Original Article Published On The JNS

The Washington Wizards player says he’d like to continue being a goodwill ambassador for Israel and Judaism, much like his friend and mentor Omri Casspi did during his 10 years in the NBA.

Deni Avdija took one look at all of the members of the Israeli media on the Zoom screen armed with questions and joked that he was worried he’d miss the Washington Wizards team flight to Toronto. The Wizards kicked off the NBA regular season on Oct. 20 with a victory against the Toronto Raptors. Avdija had eight points and one assist in 21 minutes of playing time.

Avdija has worked hard to come back from his April 21 season that ended with a fracture in his right ankle. “I always play the hardest I can and want to be perfect from the beginning,” he says.

Yet he knows this isn’t always realistic. “The people I love tell me it doesn’t come right away. I was rushing to be faster than before, to score more. I know I should just be patient and just be better every day.”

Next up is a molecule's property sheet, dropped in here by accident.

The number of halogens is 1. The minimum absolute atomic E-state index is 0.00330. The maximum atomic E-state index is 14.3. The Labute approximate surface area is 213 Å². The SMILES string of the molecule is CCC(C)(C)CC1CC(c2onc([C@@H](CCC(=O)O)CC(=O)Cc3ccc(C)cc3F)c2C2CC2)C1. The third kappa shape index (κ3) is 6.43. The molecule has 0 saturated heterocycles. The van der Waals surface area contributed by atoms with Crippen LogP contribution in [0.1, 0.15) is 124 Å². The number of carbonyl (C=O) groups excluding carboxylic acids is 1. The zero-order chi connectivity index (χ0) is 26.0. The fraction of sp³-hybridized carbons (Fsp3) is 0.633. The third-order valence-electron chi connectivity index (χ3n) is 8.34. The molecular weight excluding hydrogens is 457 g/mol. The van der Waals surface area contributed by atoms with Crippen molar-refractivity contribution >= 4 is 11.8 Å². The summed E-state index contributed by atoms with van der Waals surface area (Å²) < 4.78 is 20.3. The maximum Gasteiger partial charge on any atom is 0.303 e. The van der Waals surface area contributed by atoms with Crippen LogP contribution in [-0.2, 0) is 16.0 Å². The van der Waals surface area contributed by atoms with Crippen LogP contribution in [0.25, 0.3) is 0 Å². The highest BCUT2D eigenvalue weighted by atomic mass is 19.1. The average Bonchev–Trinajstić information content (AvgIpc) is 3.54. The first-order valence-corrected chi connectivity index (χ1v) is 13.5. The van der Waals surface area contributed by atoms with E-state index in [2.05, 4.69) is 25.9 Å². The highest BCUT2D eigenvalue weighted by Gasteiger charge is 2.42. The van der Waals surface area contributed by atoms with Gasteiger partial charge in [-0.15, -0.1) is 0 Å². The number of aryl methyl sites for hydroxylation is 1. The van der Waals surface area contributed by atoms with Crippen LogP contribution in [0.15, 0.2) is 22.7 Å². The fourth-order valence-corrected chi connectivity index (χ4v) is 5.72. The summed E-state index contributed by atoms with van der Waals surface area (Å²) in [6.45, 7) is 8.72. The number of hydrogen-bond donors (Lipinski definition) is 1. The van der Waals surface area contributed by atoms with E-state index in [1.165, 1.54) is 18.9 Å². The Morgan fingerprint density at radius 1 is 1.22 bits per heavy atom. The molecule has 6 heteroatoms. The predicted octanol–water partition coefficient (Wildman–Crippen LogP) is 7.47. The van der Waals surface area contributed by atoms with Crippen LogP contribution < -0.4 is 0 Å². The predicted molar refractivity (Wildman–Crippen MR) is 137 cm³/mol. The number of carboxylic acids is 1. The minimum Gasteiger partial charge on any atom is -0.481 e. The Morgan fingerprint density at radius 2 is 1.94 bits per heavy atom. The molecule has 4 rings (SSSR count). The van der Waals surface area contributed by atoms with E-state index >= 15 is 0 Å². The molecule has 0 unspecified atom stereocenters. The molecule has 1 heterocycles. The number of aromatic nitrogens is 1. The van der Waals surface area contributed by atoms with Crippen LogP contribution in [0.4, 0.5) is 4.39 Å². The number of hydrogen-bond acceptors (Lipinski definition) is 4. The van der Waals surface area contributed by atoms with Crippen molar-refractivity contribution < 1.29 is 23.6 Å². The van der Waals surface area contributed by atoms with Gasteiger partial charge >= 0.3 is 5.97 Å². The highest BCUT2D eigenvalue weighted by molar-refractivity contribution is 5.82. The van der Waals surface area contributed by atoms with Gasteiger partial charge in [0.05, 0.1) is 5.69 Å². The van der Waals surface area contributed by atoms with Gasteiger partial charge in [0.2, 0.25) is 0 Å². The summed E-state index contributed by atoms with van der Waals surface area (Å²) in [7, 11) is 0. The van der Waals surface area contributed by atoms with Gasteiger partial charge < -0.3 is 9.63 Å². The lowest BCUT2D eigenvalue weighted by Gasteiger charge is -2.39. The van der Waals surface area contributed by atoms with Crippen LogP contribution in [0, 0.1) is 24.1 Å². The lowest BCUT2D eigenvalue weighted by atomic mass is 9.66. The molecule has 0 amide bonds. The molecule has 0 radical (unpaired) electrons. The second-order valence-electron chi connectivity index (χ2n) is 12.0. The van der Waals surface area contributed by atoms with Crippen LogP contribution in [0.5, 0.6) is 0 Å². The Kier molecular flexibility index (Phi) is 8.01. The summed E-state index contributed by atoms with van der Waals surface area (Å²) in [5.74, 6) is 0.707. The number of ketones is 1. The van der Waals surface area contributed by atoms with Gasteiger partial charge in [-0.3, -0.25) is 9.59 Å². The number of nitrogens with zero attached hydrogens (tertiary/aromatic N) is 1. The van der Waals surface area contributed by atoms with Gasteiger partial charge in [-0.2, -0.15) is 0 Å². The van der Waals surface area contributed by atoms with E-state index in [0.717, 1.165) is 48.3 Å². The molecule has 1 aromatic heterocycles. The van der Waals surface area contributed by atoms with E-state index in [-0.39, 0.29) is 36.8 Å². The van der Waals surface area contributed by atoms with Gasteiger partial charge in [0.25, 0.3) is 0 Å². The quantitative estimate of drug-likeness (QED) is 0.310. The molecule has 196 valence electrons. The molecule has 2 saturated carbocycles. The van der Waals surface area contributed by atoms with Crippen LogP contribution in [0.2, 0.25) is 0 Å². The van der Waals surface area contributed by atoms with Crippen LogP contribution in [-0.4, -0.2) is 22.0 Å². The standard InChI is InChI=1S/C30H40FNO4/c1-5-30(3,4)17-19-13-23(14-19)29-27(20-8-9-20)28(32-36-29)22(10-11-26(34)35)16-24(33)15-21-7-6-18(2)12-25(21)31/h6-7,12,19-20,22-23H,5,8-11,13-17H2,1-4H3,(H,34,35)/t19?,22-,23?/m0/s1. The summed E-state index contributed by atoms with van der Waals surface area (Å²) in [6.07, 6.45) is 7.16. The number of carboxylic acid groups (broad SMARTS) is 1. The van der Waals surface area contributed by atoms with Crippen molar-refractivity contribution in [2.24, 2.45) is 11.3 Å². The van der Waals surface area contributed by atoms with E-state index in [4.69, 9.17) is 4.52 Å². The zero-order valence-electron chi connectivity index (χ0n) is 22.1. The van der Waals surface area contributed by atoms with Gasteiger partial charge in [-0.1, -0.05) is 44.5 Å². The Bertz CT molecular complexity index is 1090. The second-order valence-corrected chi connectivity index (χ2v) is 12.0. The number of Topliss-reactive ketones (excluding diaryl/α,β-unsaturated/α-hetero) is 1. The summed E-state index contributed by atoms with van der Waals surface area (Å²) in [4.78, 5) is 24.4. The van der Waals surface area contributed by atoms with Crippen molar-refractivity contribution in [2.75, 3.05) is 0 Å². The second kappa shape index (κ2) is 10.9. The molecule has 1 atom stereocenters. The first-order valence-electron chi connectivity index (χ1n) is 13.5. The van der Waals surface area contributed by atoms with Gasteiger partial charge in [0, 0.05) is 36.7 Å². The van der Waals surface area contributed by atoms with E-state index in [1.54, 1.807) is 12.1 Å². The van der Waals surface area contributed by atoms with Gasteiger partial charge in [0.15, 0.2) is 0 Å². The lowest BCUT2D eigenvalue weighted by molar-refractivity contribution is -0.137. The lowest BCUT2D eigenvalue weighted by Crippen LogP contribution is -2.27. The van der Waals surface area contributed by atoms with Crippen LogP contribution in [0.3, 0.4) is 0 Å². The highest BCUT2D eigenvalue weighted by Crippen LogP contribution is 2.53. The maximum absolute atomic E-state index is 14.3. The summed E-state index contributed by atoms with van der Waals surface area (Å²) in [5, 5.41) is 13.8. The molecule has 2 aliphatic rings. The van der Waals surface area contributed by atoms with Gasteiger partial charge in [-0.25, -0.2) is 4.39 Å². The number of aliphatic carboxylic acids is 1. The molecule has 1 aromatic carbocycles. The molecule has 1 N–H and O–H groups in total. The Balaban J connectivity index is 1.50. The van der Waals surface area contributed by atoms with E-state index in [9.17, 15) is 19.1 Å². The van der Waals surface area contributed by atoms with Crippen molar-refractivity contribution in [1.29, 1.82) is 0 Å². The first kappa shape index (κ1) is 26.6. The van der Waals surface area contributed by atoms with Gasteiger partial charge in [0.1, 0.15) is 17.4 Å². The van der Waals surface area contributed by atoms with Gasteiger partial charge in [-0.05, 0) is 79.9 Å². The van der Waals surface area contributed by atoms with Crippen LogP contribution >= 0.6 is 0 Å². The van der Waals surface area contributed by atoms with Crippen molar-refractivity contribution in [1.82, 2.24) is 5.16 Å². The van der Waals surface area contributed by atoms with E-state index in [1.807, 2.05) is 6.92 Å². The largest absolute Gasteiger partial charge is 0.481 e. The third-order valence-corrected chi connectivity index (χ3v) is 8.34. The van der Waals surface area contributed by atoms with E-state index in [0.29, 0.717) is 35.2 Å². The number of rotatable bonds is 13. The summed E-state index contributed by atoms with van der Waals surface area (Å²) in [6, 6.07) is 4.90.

The 20-year-old Israeli is a tough competitor and even tougher self-critic. He also shows signs of maturity and insight as he enters his second NBA season.

Coach Wes Unseld has high hopes for Avdija and anticipates him having a “bigger role” on the team. “He has the capability to be a playmaker. We will move him around to understand all five spots on the floor.”

Unseld also insists that Avdija earn his playing time. “He’s not there yet. He has to earn those minutes.”

Of course, Unseld actively continues to help Avdija develop his mental game. “We have a lot of confidence in Deni; we want him to have as much confidence in himself as we have in him. He just needs more—bottom line.”